I’ve considered other options, and explored some, discarding them due to the long lead-in time required, market aspects, investment requirements, my own interests/skills/strengths and so on.

The main other area I was interested in early on, and partway through my college career – computer technology – has also been very over-populated; in addition it’s been dominated by monopolistic entities and the barriers to entry at this point are as high as my interest level today is low. It still works well for me to simply focus on accounting software, and to some extent the relationships with related other software packages, web technologies and operating systems, although I haven’t done as much with that lately.

Writing and everything about the written word – always a primary interest core to my being – remains as an internally-rejuvenating interest only, for the time being at least.

So as a result of those pressures, and those explorations, and every experience to date, I’m still in accounting but it’s quite different from how it was in the 80’s. Not only no more ledger paper (sigh), but organizational paradigms are very different, cost pressures are huge, and regulations/adherence monitoring is much more significant. It’s a 24/7 continually changing social-media-enriched client-focused experience, very different from how I thought my career would be way back when.

I’m continually grateful that I have been able to continue in the practice of accounting, in a sector of it that I’m happy to be in (nonprofits, and entrepreneurial entities), in physical locations that are often Downtown and always transit-friendly, with organizations that are doing great work and people that are truly wonderful.

The social media result is that I’m here, but talking about myself as others do gehts nicht – it’s not going to happen.

I’m thinking now, after being away for a while and within my current complex work situation, that I may write something once a quarter or so, about distillations and non-specific accumulations that might have relevance.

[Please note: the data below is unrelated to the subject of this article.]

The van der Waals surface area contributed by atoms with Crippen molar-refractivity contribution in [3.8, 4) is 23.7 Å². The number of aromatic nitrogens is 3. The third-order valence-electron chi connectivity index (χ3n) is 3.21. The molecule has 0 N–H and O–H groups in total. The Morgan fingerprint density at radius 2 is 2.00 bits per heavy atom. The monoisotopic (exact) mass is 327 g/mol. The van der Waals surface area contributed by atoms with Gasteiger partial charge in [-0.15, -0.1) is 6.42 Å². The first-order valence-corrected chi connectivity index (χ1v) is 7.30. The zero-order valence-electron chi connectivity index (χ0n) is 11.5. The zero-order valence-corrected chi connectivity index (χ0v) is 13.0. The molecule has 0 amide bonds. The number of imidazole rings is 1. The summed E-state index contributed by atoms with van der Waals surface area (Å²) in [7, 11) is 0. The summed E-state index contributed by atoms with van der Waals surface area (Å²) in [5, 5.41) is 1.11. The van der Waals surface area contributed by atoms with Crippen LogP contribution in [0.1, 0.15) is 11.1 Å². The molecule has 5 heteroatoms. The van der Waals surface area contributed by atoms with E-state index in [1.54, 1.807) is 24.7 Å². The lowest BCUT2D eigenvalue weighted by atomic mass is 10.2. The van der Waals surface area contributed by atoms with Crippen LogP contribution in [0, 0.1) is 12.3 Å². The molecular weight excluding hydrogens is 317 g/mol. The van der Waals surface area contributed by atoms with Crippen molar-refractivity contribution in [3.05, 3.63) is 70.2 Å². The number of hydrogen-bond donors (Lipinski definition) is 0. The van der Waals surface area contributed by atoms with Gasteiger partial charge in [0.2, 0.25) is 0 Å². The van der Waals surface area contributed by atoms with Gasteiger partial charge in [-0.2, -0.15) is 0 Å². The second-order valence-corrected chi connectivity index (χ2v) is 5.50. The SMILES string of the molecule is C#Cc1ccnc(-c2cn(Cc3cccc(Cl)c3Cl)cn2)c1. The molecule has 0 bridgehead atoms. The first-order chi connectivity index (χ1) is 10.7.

The whole rest of the time though, my online presence is about the goals of my work, which is to support entrepreneurs, creativity, adaptation, communities, and best possible futures. Sometimes that support lends itself to writing, such as new technologies or new impactful situations etc.. but I like to support the writing of others who have invested much time and energy in doing that well also – I respect their commitment to that process.

There, hopefully we’re all still standing and no lasting damage has been done.I know I feel Better.

So you see, my lack of original writing: it’s just the way my work is.

Although I know it’s true – the one constant in life is change!

Comments/feedback always welcome! Thanks for visiting.

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Filed under Accounting, Business, Community, Entrepreneurship, Minneapolis, NonProfits, Social Media, St. Paul, Technology

Update: Starting up activity again!

Hello again!

Have been away for a while, just due to normal busy-ness and so forth. But things are starting to begin to commence simmering a little more easily soon, so I thought I’d hurry up and take advantage early accordingly.

I have an exciting post coming up soon, a literary interview in conjunction with CCLaP of Chicago.

In advance of that, thought I’d better stop back in, open the windows, let the place air out a bit.

And thought I’d start doing something I’ve wanted to do for a while, but haven’t yet: actually write a little bit about what I’m doing.

I’m currently working with 5-7 entities, providing accounting services. Some of the relationships are employment, some contract, some a combination (providing contract services as an employee of a service provider).

Needless to say, it all adds up to a strenuous work week. But I thought I’d note (for the record) that I really believe it’s important to keep striving for excellence, despite all the challenges.

I started out being employed as an accountant, in a company that consulted on the process of work. And the values of that company have stayed with me ever since. They include focusing on the overarching goal at all times, even when the task is a piddly one. Mutual respect, functional trust, eschewing pettiness, going that extra mile to get the job done.

These are challenging days for anyone in the accounting field. There is a sort of mania out there to pay the least amount, which often translates to doing the least possible chunk of work, which then often has effects that accumulate and multiply.

Instead I believe in gaining an understanding of what the optimal amount of work is – balancing outcomes with effort required – to meet the best needs of the organization, and doing that to the best of my ability within the existing constraints. The strenuousness of that is why I have not written very often lately.

I believe many in the work world today are facing similar challenges in different guises. I hope we’re all able to keep carrying on, and that better days will soon be on the horizon!

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Accounting Journal: The Absence of Normal

This is the first of a series of notes I would like to write about issues facing the business world – through the lense of accounting.

There are some particular accounting specifics I’ll mention, but mainly these notes will cover ideas widely applicable to anyone in business.